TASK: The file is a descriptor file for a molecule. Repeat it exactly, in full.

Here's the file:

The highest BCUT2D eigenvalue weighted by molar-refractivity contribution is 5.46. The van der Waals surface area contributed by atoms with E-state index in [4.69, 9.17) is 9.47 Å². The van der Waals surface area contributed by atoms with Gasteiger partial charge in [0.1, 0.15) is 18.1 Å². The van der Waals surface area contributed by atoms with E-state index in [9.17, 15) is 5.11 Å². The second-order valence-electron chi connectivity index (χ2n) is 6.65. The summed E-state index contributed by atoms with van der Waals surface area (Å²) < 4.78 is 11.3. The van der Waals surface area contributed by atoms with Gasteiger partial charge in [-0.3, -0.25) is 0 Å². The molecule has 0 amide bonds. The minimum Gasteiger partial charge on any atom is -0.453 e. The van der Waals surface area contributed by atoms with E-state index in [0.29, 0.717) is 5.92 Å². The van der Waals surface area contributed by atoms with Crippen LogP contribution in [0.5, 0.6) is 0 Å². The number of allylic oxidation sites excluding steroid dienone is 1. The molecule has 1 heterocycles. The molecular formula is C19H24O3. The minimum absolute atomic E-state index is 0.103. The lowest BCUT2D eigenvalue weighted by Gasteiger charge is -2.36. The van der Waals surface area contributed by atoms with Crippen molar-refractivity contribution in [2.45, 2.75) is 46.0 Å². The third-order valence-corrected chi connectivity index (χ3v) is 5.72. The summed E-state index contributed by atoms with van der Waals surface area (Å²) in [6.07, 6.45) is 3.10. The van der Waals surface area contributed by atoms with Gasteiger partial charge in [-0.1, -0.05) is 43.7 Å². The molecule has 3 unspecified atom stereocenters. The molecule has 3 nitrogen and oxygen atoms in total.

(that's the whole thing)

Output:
The highest BCUT2D eigenvalue weighted by molar-refractivity contribution is 5.46. The van der Waals surface area contributed by atoms with E-state index in [4.69, 9.17) is 9.47 Å². The van der Waals surface area contributed by atoms with Gasteiger partial charge in [0.1, 0.15) is 18.1 Å². The van der Waals surface area contributed by atoms with E-state index in [9.17, 15) is 5.11 Å². The second-order valence-electron chi connectivity index (χ2n) is 6.65. The summed E-state index contributed by atoms with van der Waals surface area (Å²) < 4.78 is 11.3. The van der Waals surface area contributed by atoms with Gasteiger partial charge in [-0.3, -0.25) is 0 Å². The molecule has 0 amide bonds. The minimum Gasteiger partial charge on any atom is -0.453 e. The van der Waals surface area contributed by atoms with E-state index in [0.29, 0.717) is 5.92 Å². The van der Waals surface area contributed by atoms with Crippen LogP contribution in [0.5, 0.6) is 0 Å². The number of allylic oxidation sites excluding steroid dienone is 1. The molecule has 1 heterocycles. The molecular formula is C19H24O3. The minimum absolute atomic E-state index is 0.103. The lowest BCUT2D eigenvalue weighted by Gasteiger charge is -2.36. The van der Waals surface area contributed by atoms with Crippen molar-refractivity contribution in [2.45, 2.75) is 46.0 Å². The third-order valence-corrected chi connectivity index (χ3v) is 5.72. The summed E-state index contributed by atoms with van der Waals surface area (Å²) in [6.07, 6.45) is 3.10. The van der Waals surface area contributed by atoms with Gasteiger partial charge in [-0.1, -0.05) is 43.7 Å². The molecule has 3 unspecified atom stereocenters. The molecule has 3 nitrogen and oxygen atoms in total.